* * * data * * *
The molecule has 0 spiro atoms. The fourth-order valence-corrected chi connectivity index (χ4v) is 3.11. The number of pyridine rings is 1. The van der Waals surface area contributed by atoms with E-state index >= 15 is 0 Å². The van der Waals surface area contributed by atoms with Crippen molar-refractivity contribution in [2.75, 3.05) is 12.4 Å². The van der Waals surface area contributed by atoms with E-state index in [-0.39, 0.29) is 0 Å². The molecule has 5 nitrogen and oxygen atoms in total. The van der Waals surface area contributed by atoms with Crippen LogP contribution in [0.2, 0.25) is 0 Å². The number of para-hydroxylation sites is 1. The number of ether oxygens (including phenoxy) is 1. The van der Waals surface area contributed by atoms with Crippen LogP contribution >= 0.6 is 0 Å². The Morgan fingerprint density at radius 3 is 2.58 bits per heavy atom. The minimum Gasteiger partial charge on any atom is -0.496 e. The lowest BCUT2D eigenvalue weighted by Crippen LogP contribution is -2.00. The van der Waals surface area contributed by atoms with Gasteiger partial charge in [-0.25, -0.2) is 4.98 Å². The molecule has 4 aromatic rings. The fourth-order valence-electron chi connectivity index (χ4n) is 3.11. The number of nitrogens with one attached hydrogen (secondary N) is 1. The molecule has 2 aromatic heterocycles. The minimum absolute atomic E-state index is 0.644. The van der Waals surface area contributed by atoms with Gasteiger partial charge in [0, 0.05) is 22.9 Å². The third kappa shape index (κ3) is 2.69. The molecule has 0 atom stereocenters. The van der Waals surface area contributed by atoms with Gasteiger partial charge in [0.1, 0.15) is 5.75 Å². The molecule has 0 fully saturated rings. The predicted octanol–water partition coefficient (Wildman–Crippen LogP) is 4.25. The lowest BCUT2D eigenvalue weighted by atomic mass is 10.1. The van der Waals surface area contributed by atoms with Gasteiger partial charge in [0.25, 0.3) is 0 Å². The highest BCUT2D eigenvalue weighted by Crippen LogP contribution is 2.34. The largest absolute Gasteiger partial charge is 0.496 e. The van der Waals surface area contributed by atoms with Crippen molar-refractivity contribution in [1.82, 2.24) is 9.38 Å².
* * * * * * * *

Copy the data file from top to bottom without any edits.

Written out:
The molecule has 0 spiro atoms. The fourth-order valence-corrected chi connectivity index (χ4v) is 3.11. The number of pyridine rings is 1. The van der Waals surface area contributed by atoms with E-state index >= 15 is 0 Å². The van der Waals surface area contributed by atoms with Crippen molar-refractivity contribution in [2.75, 3.05) is 12.4 Å². The van der Waals surface area contributed by atoms with E-state index in [-0.39, 0.29) is 0 Å². The molecule has 5 nitrogen and oxygen atoms in total. The van der Waals surface area contributed by atoms with Crippen LogP contribution in [0.2, 0.25) is 0 Å². The number of para-hydroxylation sites is 1. The number of ether oxygens (including phenoxy) is 1. The van der Waals surface area contributed by atoms with Crippen LogP contribution >= 0.6 is 0 Å². The Morgan fingerprint density at radius 3 is 2.58 bits per heavy atom. The minimum Gasteiger partial charge on any atom is -0.496 e. The lowest BCUT2D eigenvalue weighted by Crippen LogP contribution is -2.00. The van der Waals surface area contributed by atoms with Gasteiger partial charge in [-0.25, -0.2) is 4.98 Å². The molecule has 4 aromatic rings. The fourth-order valence-electron chi connectivity index (χ4n) is 3.11. The number of nitrogens with one attached hydrogen (secondary N) is 1. The molecule has 2 aromatic heterocycles. The minimum absolute atomic E-state index is 0.644. The van der Waals surface area contributed by atoms with Gasteiger partial charge in [0, 0.05) is 22.9 Å². The third kappa shape index (κ3) is 2.69. The molecule has 0 atom stereocenters. The van der Waals surface area contributed by atoms with Gasteiger partial charge in [0.1, 0.15) is 5.75 Å². The molecule has 0 fully saturated rings. The predicted octanol–water partition coefficient (Wildman–Crippen LogP) is 4.25. The lowest BCUT2D eigenvalue weighted by atomic mass is 10.1. The van der Waals surface area contributed by atoms with Gasteiger partial charge in [0.25, 0.3) is 0 Å². The highest BCUT2D eigenvalue weighted by Crippen LogP contribution is 2.34. The largest absolute Gasteiger partial charge is 0.496 e. The van der Waals surface area contributed by atoms with Crippen molar-refractivity contribution in [1.82, 2.24) is 9.38 Å².